YEAR IN REVIEW: Fantasy Football

By Ronan Henderson

In a year that featured plenty of draft day studs like Todd Gurley and waiver wire gods like Phillip Lindsay, it’s safe to say that the 2018 fantasy football season was like no other. The one interesting element about fantasy football is that you really only gain confidence from your weekly projections, which often don’t mean a lot. What it really comes down to is an owner’s ability to use their gut and make the right call. This past season left many owners forced to take gambles due to the shortage of reliable tight ends in the league. With the injury plague early on with players like Delanie Walker and Greg Olsen, and bust draft picks like Jimmy Graham, many were left scavenging the waiver wire. On the other hand, those who took a gamble on George Kittle (led TE in receiving yards) or Eric Ebron met with a pleasant surprise as they both enjoyed breakout campaigns this year.

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Another interesting element this season was the holdout of Le’veon Bell. Many owners, myself included, were left without our first round pick for the entire season. While some see this as the fall of Bell, others see it as the rise of James Conner. This past season featured other running backs breaking out such as favored rookie of the year candidate Saquon Barkley, Nick Chubb, Phillip Lindsay, Sony Michel, and Gus Johnson. While these young players made a big splash in the league, some veterans continued their dominance. Gurley had an immaculate campaign, as did Alvin Kamara, Melvin Gordon, Christian McCaffrey, Ezekiel Elliott, and even Super Bowl LI hero James White. It was also interesting to see backs like Adrian Peterson turn back Father Time to have a 1,000-yard campaign even at age 33. One of the most frustrating players to watch this year was Derrick Henry, who was just horrid for the the first 13 weeks of the season, only to average 33.6 points per game in the fantasy football playoffs.

As we make our way over to the wide receiver category, it would be a sin not to mention the greatness of Tyreek Hill this season. The speedy receiver led all wideouts in fantasy points this season, finishing with 346.26 points. When it comes to receivers in the NFL, there is always a strong consistency among the top dogs. That was no different this year, as Deandre Hopkins, Antonio Brown, Davante Adams, Julio Jones, Michael Thomas, Adam Thielen, and JuJu Smith-Schuster all had dominant seasons at the position. As far as breakouts go, Tyler Boyd, rookie receiver Calvin Ridley, and Mike Williams all played huge roles for fantasy teams down the stretch. It was also nice to see Larry Fitzgerald turn his season around after a tough start in what may have been his last season in the NFL.

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Moving on to the quarterbacks, there is simply one name that needs to be said: Patrick Mahomes. The stud player, in just his second year, led all of fantasy football in scoring with an absurd 434.08 points. To put that into perspective, the next highest point total of the season was 390.8 points scored by Saquon Barkley. While it’s obvious that Mahomes has locked up MVP this season, other play callers that really thrived this year in fantasy included Matt Ryan, Ben Roethlisberger, Andrew Luck, Jared Goff, Drew Brees, and Deshaun Watson. I know most of the readers must be wondering “where’s Tom Brady?” but in reality he did not have an outstanding fantasy football season. We still love you, Tom! This season featured several breakout rookies playing at an elite level, including Baker Mayfield, Lamar Jackson, and Josh Allen. As some players soared this season, we also saw some who bombed, with Ryan Fitzpatrick as a prime example. “Fitzmagic” was the leading scorer in fantasy points for the first three weeks of the season, only to get benched for Jameis Winston and virtually lose all value. Another quarterback who suffered from a benching this year was Joe Flacco, a stable QB2 for most of the season before Lamar Jackson was handed the reigns. The quarterbacks certainly did their part for owners this year, with 28 finishing inside the top 100 in season point totals.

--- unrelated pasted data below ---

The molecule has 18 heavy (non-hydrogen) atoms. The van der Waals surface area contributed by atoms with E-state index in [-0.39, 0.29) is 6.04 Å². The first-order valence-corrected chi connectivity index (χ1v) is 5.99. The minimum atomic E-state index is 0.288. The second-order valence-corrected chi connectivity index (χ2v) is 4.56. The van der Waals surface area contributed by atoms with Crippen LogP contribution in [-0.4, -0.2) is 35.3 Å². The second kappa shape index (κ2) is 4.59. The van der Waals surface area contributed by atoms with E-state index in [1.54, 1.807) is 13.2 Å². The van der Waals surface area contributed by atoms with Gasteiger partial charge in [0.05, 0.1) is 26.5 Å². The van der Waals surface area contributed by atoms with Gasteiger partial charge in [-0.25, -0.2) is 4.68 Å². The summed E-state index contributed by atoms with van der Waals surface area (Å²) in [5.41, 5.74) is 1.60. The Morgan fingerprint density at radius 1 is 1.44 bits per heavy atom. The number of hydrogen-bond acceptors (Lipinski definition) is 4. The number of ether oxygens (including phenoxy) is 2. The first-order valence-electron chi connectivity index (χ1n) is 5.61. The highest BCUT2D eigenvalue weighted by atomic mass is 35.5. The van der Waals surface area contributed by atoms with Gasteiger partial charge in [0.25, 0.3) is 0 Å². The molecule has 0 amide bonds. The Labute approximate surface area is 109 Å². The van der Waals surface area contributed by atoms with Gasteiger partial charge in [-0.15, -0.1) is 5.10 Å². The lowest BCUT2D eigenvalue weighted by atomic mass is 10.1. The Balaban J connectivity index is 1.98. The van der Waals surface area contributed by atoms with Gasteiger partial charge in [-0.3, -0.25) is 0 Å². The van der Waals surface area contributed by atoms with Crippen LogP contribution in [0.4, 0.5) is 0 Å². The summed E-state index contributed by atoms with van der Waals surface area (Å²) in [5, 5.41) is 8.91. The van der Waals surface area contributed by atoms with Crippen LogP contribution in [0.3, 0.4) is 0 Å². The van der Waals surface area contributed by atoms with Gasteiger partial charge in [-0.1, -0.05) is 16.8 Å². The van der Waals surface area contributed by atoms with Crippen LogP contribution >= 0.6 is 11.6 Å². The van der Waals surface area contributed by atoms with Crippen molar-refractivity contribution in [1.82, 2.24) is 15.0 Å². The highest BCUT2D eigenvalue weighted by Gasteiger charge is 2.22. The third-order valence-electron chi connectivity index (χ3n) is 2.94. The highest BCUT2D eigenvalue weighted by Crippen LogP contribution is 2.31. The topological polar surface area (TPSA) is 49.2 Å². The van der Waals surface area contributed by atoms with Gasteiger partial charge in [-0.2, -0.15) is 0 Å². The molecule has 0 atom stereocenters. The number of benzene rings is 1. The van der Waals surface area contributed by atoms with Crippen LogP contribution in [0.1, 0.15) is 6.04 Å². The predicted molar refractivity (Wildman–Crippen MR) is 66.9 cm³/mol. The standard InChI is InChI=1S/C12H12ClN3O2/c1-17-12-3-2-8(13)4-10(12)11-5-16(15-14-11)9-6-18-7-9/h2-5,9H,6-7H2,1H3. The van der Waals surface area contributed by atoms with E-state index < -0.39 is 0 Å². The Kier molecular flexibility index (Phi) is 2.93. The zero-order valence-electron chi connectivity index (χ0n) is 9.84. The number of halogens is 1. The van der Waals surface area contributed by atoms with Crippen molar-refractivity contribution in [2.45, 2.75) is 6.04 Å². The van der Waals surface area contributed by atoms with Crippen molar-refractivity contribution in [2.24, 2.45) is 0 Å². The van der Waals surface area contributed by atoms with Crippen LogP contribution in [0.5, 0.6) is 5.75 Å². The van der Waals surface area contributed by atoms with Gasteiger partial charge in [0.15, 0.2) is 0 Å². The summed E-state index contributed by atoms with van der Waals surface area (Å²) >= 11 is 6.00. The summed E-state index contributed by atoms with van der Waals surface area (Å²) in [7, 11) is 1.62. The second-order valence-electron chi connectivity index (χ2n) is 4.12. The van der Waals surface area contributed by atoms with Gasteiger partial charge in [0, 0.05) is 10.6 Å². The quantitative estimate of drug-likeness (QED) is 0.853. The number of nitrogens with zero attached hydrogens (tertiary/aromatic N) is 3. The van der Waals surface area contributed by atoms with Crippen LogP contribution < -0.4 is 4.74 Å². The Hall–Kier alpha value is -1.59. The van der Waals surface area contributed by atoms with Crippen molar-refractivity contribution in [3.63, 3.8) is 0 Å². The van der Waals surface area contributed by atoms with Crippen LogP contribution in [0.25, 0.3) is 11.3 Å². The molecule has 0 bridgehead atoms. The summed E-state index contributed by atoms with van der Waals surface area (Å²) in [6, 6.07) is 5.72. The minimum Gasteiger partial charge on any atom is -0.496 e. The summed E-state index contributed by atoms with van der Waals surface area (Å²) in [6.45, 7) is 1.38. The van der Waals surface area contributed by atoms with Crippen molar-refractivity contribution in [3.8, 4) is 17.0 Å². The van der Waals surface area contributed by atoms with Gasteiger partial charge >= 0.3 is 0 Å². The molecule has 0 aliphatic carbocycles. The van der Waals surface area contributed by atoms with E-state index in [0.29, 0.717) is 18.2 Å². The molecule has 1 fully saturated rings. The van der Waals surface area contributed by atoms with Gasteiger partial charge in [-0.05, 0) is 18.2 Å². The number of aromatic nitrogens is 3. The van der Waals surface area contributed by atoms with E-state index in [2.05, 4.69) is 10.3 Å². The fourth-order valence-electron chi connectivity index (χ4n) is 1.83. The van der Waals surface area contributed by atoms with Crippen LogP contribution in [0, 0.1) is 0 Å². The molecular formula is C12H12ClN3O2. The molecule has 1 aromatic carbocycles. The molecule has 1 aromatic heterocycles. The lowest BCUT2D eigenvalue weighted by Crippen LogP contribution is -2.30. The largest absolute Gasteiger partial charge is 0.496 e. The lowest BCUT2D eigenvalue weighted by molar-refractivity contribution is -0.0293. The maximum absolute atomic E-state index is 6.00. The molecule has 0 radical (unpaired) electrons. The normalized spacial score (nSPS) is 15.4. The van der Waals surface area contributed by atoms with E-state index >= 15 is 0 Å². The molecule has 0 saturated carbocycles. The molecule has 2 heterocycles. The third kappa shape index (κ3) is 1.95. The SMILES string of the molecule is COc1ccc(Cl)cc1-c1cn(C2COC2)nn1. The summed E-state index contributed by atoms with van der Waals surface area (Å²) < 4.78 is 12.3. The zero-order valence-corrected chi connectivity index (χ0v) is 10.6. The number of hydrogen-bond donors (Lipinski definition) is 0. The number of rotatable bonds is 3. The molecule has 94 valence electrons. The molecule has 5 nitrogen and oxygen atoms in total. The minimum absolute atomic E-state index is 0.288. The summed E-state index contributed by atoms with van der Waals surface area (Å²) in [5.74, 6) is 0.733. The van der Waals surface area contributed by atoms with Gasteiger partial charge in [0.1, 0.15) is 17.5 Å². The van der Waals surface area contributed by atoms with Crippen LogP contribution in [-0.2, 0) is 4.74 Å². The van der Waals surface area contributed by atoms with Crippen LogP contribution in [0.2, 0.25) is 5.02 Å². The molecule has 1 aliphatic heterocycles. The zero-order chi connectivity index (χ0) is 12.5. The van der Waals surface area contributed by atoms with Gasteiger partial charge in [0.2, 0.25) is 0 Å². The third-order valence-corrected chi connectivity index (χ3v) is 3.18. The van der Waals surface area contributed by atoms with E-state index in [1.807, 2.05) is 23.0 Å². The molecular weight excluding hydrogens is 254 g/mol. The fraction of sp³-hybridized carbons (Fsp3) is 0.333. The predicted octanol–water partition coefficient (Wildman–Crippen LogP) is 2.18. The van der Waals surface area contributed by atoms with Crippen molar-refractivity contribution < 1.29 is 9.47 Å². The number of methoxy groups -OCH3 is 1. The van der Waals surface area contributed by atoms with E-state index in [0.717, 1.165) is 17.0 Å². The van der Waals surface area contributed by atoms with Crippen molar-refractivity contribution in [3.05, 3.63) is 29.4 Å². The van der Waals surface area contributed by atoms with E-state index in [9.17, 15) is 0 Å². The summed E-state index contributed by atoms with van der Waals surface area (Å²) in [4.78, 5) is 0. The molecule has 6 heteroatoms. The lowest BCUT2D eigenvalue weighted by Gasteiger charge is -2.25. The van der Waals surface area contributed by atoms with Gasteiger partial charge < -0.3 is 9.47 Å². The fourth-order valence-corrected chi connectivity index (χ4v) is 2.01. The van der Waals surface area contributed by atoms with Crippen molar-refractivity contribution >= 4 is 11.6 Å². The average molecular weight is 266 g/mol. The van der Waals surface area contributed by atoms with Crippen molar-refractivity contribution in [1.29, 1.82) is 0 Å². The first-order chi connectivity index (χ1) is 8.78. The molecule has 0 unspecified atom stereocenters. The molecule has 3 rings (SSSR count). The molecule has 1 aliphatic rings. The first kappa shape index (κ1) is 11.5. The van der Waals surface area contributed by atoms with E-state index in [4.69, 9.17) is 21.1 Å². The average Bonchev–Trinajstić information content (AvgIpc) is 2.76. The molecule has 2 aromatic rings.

As far as next year goes, my advice to owners is to go after running backs early and often in your fantasy drafts. Running backs have become a huge part of the passing offense in the NFL in recent years. I also recommend owners draft a TE early on because, in today’s NFL, there is the elite tight ends, then 80 feet of pure mediocrity at best, followed by inconsistency at its finest. Overall, if  your fantasy season didn’t go your way, don’t get down on yourself, get smarter. While injuries are unpredictable, you still should be able to get a general feel for what a solid playoff contender team should look like. Just always  remember, you’re only as good as your next team, not your last.

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